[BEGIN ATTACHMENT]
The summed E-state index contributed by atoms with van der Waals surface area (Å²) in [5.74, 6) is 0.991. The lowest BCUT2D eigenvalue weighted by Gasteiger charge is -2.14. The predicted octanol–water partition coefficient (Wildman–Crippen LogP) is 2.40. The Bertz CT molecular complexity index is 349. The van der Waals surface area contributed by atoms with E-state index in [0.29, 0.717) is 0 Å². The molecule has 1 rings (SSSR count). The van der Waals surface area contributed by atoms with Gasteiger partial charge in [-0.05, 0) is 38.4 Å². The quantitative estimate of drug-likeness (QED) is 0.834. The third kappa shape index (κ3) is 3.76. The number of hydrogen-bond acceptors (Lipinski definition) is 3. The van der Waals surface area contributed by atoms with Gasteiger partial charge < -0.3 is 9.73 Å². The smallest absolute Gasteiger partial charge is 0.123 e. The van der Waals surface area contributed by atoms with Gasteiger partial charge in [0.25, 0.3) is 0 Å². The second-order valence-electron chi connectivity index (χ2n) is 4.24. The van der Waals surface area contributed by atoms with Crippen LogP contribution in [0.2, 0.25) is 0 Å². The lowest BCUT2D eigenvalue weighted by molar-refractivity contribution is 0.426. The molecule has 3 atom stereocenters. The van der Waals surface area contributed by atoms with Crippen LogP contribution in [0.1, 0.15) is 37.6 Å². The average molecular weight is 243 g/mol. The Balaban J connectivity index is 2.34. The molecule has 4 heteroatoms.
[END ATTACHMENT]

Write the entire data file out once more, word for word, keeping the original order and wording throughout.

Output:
The summed E-state index contributed by atoms with van der Waals surface area (Å²) in [5.74, 6) is 0.991. The lowest BCUT2D eigenvalue weighted by Gasteiger charge is -2.14. The predicted octanol–water partition coefficient (Wildman–Crippen LogP) is 2.40. The Bertz CT molecular complexity index is 349. The van der Waals surface area contributed by atoms with E-state index in [0.29, 0.717) is 0 Å². The molecule has 1 rings (SSSR count). The van der Waals surface area contributed by atoms with Gasteiger partial charge in [-0.05, 0) is 38.4 Å². The quantitative estimate of drug-likeness (QED) is 0.834. The third kappa shape index (κ3) is 3.76. The number of hydrogen-bond acceptors (Lipinski definition) is 3. The van der Waals surface area contributed by atoms with Gasteiger partial charge < -0.3 is 9.73 Å². The smallest absolute Gasteiger partial charge is 0.123 e. The van der Waals surface area contributed by atoms with Gasteiger partial charge in [0.25, 0.3) is 0 Å². The second-order valence-electron chi connectivity index (χ2n) is 4.24. The van der Waals surface area contributed by atoms with Crippen LogP contribution in [0.2, 0.25) is 0 Å². The lowest BCUT2D eigenvalue weighted by molar-refractivity contribution is 0.426. The molecule has 3 atom stereocenters. The van der Waals surface area contributed by atoms with Crippen LogP contribution in [0.1, 0.15) is 37.6 Å². The average molecular weight is 243 g/mol. The Balaban J connectivity index is 2.34. The molecule has 4 heteroatoms.